What is an Event?

Are they only used in Solidity?

How are events defined?

How are events initiated?

Is there a standard term for an event's invocation (do you say an event "happened", "was called", "was invoked","triggered")?

Where in the block header does an Event end up?


How to implement events in solidity

Where do contract event logs get stored in the Ethereum architecture?


3 Answers 3


The blockchain is a list of blocks which are fundamentally lists of transactions. Each transaction has an attached receipt which contains zero or more log entries. Log entries represent the result of events having fired from a smart contract.

In the Solidity source code, to define an event, you mark it thus by preceding it with the event keyword (similar in usage to the function keyword). You then call or fire the event in the body of whatever function you wish to cause to generate the event. (I doubt there is a standard wording for it). You may fire events from any function using the emit keyword.

Someone can probably add information on how to 'listen' for events in your DAPP. It uses the filtering functionality of Web 3.0.

Check out the Ethereum Ontology which was recently published by Johannes Pfeffer for a very thorough explanation of many Ethereum concepts.

  • 1
    Is it kind of like the JavaScript event which can be triggered with something happening i.e event based?
    – user17001
    Commented May 20, 2018 at 17:56
  • 1
    Yes. It is. Filler. Commented May 20, 2018 at 21:44
  • 3
    @FahadUddin In it's most basic form, an event is EXACTLY printing a log. Therefore it is kind of like Javascript's console.log. That's it, nothing more, nothing less. In Solidity it has zero other purpose than logging the event to the blockchain. However, you can listen to events in real-time from outside code so you can use events as a sort of push notification.
    – slebetman
    Commented Jun 21, 2018 at 3:42
  • @slebetman is it possible to revert() emitted events? Commented Jul 23, 2019 at 17:42
  • If the transaction reverts no events are generated. If the transaction does not revert , the event is part of the chain immutably. You can’t get it back. Commented Jul 23, 2019 at 18:42

Events are dispatched signals the smart contracts can fire. DApps, or anything connected to Ethereum JSON-RPC API, can listen to these events and act accordingly. Event can be indexed, so that the event history is searchable later.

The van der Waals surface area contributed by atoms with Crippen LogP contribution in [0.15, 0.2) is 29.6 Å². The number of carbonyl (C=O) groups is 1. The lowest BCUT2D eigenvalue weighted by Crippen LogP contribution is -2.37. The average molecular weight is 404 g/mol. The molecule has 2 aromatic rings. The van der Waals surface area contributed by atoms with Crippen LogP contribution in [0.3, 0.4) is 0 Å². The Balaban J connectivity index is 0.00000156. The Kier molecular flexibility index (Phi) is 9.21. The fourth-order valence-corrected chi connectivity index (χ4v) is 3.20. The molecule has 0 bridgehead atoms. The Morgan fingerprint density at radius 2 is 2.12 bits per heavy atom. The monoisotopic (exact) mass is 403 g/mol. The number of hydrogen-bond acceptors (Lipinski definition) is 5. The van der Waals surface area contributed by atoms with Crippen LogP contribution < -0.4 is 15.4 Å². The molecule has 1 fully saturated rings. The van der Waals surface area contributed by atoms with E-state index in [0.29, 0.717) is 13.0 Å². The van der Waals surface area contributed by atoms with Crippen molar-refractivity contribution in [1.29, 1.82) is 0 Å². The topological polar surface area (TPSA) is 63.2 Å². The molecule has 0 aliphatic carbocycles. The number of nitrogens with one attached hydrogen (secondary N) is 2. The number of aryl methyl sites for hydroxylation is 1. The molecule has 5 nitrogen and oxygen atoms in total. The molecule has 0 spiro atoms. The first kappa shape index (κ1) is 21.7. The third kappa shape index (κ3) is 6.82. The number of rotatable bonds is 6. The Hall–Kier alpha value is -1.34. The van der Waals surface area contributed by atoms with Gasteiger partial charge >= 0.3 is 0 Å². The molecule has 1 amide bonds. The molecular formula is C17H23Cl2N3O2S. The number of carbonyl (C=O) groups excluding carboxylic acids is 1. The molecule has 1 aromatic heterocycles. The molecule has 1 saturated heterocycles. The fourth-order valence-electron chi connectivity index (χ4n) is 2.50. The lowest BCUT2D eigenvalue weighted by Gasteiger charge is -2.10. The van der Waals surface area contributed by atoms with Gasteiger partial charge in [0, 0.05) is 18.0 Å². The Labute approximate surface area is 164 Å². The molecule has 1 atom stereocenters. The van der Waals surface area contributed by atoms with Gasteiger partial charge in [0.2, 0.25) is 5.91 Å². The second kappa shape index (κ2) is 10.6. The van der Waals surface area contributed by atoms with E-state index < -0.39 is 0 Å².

An example event from a wallet contract is:

event Deposit(address from, uint value);

The application (dapp, web application, other) interested in deposits to a wallet contract would listen to this event. The application would connect to Ethereum node over JSON-RPC and either watch (wait) for the event to happen or read all the past events to sync up the application internal state with Ethereum blockchain.

  • Just a side question, can emited events to log be reverted? Commented Jul 23, 2019 at 20:39
  • The whole chain state rolls back on a reorganisation or none of it rolls back. Individual events cannot be reverted. Commented Jul 24, 2019 at 7:51
  • I mean if I use revert() it will roll back events like Transfer() right? Commented Jul 24, 2019 at 10:20
  • Yes, it will roll back with everything else. There can be only one truth and transactions either completely full or none of it - atomic manner. Commented Jul 24, 2019 at 14:19

The yellowpaper (version 7e819ec - 2019-10-20) section 6.1 Substate includes a description of:

indexable ‘checkpoints’ in VM code execution that allow for contract-calls to be easily tracked byonlookers external to the Ethereum world (such as decentralised application front-ends).

The yellowpaper preceded the event terminology, but an event is a way that DApps can get information at a specific point during smart contract (EVM) code execution. Whenever the EVM encounters a LOG opcode, Ethereum nodes emit an event that DApps and external processes can be notified of and access.

In Solidity, an emit of an event gets compiled to LOG opcodes.

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